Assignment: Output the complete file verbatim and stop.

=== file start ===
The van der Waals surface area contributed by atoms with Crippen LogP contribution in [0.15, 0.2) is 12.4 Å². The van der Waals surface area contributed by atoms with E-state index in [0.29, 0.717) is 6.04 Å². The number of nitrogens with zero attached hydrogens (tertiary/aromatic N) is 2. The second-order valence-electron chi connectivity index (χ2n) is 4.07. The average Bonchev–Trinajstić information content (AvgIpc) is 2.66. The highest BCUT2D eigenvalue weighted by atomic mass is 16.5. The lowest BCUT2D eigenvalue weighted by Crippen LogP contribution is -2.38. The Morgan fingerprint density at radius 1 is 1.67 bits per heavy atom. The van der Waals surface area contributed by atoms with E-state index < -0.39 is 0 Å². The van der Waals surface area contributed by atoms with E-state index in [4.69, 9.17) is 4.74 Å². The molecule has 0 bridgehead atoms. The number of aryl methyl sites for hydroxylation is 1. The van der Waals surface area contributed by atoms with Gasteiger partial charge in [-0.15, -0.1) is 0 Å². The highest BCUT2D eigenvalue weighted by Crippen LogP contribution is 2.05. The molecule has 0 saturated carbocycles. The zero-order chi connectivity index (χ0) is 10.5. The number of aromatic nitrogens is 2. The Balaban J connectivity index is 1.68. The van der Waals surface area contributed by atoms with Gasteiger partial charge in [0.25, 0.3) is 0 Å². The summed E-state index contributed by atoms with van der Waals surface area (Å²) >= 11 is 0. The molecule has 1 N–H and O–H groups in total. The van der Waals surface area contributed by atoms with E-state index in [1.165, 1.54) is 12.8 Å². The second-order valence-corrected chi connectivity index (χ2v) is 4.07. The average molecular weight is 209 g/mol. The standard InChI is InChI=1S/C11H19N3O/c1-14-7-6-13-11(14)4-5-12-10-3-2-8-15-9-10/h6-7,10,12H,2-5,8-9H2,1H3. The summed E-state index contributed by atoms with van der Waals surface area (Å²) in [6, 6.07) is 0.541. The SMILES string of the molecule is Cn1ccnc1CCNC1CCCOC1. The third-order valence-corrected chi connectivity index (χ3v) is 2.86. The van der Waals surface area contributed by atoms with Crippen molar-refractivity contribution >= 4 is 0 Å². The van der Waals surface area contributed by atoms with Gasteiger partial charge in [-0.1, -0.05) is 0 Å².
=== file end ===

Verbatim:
The van der Waals surface area contributed by atoms with Crippen LogP contribution in [0.15, 0.2) is 12.4 Å². The van der Waals surface area contributed by atoms with E-state index in [0.29, 0.717) is 6.04 Å². The number of nitrogens with zero attached hydrogens (tertiary/aromatic N) is 2. The second-order valence-electron chi connectivity index (χ2n) is 4.07. The average Bonchev–Trinajstić information content (AvgIpc) is 2.66. The highest BCUT2D eigenvalue weighted by atomic mass is 16.5. The lowest BCUT2D eigenvalue weighted by Crippen LogP contribution is -2.38. The Morgan fingerprint density at radius 1 is 1.67 bits per heavy atom. The van der Waals surface area contributed by atoms with E-state index < -0.39 is 0 Å². The van der Waals surface area contributed by atoms with E-state index in [4.69, 9.17) is 4.74 Å². The molecule has 0 bridgehead atoms. The number of aryl methyl sites for hydroxylation is 1. The van der Waals surface area contributed by atoms with Gasteiger partial charge in [-0.15, -0.1) is 0 Å². The highest BCUT2D eigenvalue weighted by Crippen LogP contribution is 2.05. The molecule has 0 saturated carbocycles. The zero-order chi connectivity index (χ0) is 10.5. The number of aromatic nitrogens is 2. The Balaban J connectivity index is 1.68. The van der Waals surface area contributed by atoms with Gasteiger partial charge in [0.25, 0.3) is 0 Å². The summed E-state index contributed by atoms with van der Waals surface area (Å²) >= 11 is 0. The molecule has 1 N–H and O–H groups in total. The van der Waals surface area contributed by atoms with E-state index in [1.165, 1.54) is 12.8 Å². The second-order valence-corrected chi connectivity index (χ2v) is 4.07. The average molecular weight is 209 g/mol. The standard InChI is InChI=1S/C11H19N3O/c1-14-7-6-13-11(14)4-5-12-10-3-2-8-15-9-10/h6-7,10,12H,2-5,8-9H2,1H3. The summed E-state index contributed by atoms with van der Waals surface area (Å²) in [6, 6.07) is 0.541. The SMILES string of the molecule is Cn1ccnc1CCNC1CCCOC1. The third-order valence-corrected chi connectivity index (χ3v) is 2.86. The van der Waals surface area contributed by atoms with Crippen molar-refractivity contribution >= 4 is 0 Å². The van der Waals surface area contributed by atoms with Gasteiger partial charge in [-0.1, -0.05) is 0 Å².